Local Current Blog

Andrew Richardson of the Crush and ZVEX Effects passes away

Andrew Richardson, in 2014 (left) and with the Crush (photo courtesy Jason Miller)

Andrew Richardson, guitarist for early 2000s Adeline Records signees the Crush and the sales manager for the respected guitar pedal company ZVEX Effects, passed away on Monday. He was 36 years old.

“We are truly in shock,” Richardson’s wife, Marisa, wrote yesterday when confirming the news. Richardson went missing Monday morning and was found dead on Tuesday.

Respected throughout the Twin Cities music scene for both his work at ZVEX and his time spent playing in punk bands in the late ’90s and early 2000s, Richardson is probably best known for his time in the Crush, a pop-punk band that appeared poised to follow in Dillinger Four’s footsteps. The Crush was one of the first bands to play the venue side of the Triple Rock Social Club when it opened in 2003, and Billie Joe Armstrong of Green Day was so taken with the band that he released their second album, Here is Where I Cross My Fingers, on his Adeline Records and tapped the band to open for Green Day in front of thousands at London’s Wembley Arena.

“It was Andy who would push us to keep going. Push us to be something bigger, louder, faster. Not just as a band, but as individuals,” writes Jason Miller, Richardson’s former bandmate in the Crush (and the current frontman of the Evening Rig). “We fought, laughed, cried, starved, kicked and screamed, partied beyond belief, putting our guts into it all. The most important piece we gained from that time was the bond and friendship that will forever keep us woven together.”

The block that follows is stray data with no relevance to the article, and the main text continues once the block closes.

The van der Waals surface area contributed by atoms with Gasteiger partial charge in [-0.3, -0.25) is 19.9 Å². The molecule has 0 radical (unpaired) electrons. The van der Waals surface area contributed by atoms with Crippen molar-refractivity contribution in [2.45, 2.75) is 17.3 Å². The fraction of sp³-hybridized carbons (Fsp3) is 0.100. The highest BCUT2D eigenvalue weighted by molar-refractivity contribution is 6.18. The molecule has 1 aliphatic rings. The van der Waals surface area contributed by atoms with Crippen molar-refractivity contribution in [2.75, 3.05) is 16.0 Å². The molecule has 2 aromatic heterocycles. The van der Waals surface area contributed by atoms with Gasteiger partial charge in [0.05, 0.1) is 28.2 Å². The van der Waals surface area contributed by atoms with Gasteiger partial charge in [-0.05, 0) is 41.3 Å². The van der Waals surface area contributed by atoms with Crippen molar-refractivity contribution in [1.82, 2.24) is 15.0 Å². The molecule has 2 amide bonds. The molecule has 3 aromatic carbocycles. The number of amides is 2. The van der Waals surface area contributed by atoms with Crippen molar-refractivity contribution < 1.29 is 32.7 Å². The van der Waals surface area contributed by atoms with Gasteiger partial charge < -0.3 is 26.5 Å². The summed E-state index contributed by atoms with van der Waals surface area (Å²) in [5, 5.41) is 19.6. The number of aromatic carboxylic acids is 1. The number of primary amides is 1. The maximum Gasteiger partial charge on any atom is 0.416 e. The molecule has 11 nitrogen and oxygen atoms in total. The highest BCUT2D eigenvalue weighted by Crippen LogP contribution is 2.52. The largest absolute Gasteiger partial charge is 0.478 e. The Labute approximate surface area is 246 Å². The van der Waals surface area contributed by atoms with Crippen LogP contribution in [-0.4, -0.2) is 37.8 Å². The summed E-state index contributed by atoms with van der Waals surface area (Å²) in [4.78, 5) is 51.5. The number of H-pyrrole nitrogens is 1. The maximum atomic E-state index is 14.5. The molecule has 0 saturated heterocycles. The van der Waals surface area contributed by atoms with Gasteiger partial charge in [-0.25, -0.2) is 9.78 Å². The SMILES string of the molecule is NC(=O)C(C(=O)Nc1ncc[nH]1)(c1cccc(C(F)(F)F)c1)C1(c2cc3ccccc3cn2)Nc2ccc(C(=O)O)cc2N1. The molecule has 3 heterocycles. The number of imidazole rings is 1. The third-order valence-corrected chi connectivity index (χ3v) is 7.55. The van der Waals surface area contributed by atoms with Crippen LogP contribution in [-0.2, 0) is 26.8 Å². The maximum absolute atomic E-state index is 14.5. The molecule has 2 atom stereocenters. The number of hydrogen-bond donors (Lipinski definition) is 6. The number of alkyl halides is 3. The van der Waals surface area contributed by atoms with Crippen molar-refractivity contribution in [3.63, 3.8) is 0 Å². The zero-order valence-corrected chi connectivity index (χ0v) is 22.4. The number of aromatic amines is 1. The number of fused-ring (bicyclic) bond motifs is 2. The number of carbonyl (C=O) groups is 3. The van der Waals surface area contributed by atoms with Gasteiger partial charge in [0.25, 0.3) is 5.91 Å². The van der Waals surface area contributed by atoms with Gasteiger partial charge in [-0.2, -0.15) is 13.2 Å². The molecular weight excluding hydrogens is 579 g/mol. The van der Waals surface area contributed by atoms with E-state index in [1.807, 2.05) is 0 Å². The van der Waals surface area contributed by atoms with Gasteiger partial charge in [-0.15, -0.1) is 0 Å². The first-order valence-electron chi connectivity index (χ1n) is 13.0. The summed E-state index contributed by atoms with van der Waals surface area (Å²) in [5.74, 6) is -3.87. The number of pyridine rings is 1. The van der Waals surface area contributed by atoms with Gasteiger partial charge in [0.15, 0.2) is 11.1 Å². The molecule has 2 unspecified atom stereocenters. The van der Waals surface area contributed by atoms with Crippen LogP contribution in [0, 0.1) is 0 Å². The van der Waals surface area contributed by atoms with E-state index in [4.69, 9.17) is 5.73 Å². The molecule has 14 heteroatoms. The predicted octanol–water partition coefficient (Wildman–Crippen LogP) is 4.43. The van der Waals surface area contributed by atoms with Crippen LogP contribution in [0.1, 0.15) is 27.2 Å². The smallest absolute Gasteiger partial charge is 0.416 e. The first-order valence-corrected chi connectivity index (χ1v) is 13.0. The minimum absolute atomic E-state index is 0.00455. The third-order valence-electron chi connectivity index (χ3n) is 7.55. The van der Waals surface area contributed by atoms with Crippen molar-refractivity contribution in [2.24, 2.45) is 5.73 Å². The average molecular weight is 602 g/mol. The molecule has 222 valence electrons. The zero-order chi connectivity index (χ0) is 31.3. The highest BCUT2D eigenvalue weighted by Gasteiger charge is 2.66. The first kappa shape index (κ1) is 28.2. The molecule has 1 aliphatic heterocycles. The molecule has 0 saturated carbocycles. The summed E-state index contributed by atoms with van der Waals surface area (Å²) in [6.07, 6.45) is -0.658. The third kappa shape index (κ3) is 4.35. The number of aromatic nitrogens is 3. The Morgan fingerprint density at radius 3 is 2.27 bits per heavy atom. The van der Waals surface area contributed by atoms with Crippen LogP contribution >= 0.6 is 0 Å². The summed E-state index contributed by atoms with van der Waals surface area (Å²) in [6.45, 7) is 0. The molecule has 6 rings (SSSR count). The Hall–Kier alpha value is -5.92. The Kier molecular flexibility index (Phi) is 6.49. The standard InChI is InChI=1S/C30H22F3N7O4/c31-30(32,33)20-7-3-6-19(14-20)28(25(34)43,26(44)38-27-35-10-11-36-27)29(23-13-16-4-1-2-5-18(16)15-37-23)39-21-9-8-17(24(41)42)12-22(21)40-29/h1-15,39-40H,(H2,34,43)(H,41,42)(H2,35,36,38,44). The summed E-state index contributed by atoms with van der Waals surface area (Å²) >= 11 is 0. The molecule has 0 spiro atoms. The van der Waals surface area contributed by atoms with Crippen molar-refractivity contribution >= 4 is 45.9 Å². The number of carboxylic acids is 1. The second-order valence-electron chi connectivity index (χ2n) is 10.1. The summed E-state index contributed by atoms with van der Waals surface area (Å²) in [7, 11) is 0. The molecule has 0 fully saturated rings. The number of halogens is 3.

Prior to the Crush, Richardson also played in the punk band the Book of Dead Names. “He was our brother, our dear friend, a loving husband and a father,” the band posted yesterday. “Nothing but a heart of gold and his friends and family knew this.”

“Andy was a loving person that touched many of our lives. Never anything but cool,” added Richardson’s friend Sean Tillmann, a.k.a. Har Mar Superstar. “Depression is real. Affects me too, in a real way. No explanation necessary. Just wish I could’ve been there in some way.”

Richardson is survived by his wife, Marisa, and a 3-year-old son, Bronson. A memorial fundraiser has been set up for his family on the site YouCaring.com.